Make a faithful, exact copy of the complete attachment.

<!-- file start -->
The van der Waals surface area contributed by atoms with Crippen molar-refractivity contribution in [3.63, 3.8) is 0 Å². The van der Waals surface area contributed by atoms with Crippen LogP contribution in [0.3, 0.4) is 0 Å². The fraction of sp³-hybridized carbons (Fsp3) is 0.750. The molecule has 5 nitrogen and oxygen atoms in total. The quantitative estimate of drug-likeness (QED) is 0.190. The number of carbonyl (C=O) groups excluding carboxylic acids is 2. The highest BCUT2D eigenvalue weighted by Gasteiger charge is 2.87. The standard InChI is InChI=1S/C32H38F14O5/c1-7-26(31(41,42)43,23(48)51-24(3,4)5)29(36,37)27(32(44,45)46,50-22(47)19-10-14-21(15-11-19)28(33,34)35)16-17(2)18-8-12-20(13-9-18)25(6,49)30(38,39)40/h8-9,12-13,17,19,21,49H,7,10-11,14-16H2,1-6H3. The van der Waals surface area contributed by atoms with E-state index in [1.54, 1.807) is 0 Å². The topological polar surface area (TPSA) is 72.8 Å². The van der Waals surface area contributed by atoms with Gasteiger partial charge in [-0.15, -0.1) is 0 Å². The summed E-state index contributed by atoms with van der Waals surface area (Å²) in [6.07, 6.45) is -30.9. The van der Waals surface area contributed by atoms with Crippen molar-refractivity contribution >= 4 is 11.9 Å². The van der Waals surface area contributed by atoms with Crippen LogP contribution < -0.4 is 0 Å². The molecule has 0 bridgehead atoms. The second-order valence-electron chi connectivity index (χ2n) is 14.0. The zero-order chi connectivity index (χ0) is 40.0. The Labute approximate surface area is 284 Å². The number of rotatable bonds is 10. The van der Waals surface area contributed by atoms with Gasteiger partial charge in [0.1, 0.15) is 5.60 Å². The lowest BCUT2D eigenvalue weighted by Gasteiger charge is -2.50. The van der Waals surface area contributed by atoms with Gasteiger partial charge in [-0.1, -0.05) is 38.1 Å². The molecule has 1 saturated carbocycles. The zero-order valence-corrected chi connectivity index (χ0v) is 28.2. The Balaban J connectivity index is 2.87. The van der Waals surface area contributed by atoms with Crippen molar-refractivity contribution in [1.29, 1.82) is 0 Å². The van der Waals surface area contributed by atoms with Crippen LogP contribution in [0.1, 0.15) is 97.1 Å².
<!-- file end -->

The van der Waals surface area contributed by atoms with Crippen molar-refractivity contribution in [3.63, 3.8) is 0 Å². The van der Waals surface area contributed by atoms with Crippen LogP contribution in [0.3, 0.4) is 0 Å². The fraction of sp³-hybridized carbons (Fsp3) is 0.750. The molecule has 5 nitrogen and oxygen atoms in total. The quantitative estimate of drug-likeness (QED) is 0.190. The number of carbonyl (C=O) groups excluding carboxylic acids is 2. The highest BCUT2D eigenvalue weighted by Gasteiger charge is 2.87. The standard InChI is InChI=1S/C32H38F14O5/c1-7-26(31(41,42)43,23(48)51-24(3,4)5)29(36,37)27(32(44,45)46,50-22(47)19-10-14-21(15-11-19)28(33,34)35)16-17(2)18-8-12-20(13-9-18)25(6,49)30(38,39)40/h8-9,12-13,17,19,21,49H,7,10-11,14-16H2,1-6H3. The van der Waals surface area contributed by atoms with E-state index in [1.54, 1.807) is 0 Å². The topological polar surface area (TPSA) is 72.8 Å². The van der Waals surface area contributed by atoms with Gasteiger partial charge in [-0.15, -0.1) is 0 Å². The summed E-state index contributed by atoms with van der Waals surface area (Å²) in [6.07, 6.45) is -30.9. The van der Waals surface area contributed by atoms with Crippen molar-refractivity contribution >= 4 is 11.9 Å². The van der Waals surface area contributed by atoms with Crippen LogP contribution < -0.4 is 0 Å². The molecule has 0 bridgehead atoms. The second-order valence-electron chi connectivity index (χ2n) is 14.0. The zero-order chi connectivity index (χ0) is 40.0. The Labute approximate surface area is 284 Å². The number of rotatable bonds is 10. The van der Waals surface area contributed by atoms with Gasteiger partial charge in [0.1, 0.15) is 5.60 Å². The lowest BCUT2D eigenvalue weighted by Gasteiger charge is -2.50. The van der Waals surface area contributed by atoms with Gasteiger partial charge in [-0.1, -0.05) is 38.1 Å². The molecule has 1 saturated carbocycles. The zero-order valence-corrected chi connectivity index (χ0v) is 28.2. The Balaban J connectivity index is 2.87. The van der Waals surface area contributed by atoms with Crippen molar-refractivity contribution in [1.29, 1.82) is 0 Å². The van der Waals surface area contributed by atoms with Crippen LogP contribution in [0.1, 0.15) is 97.1 Å².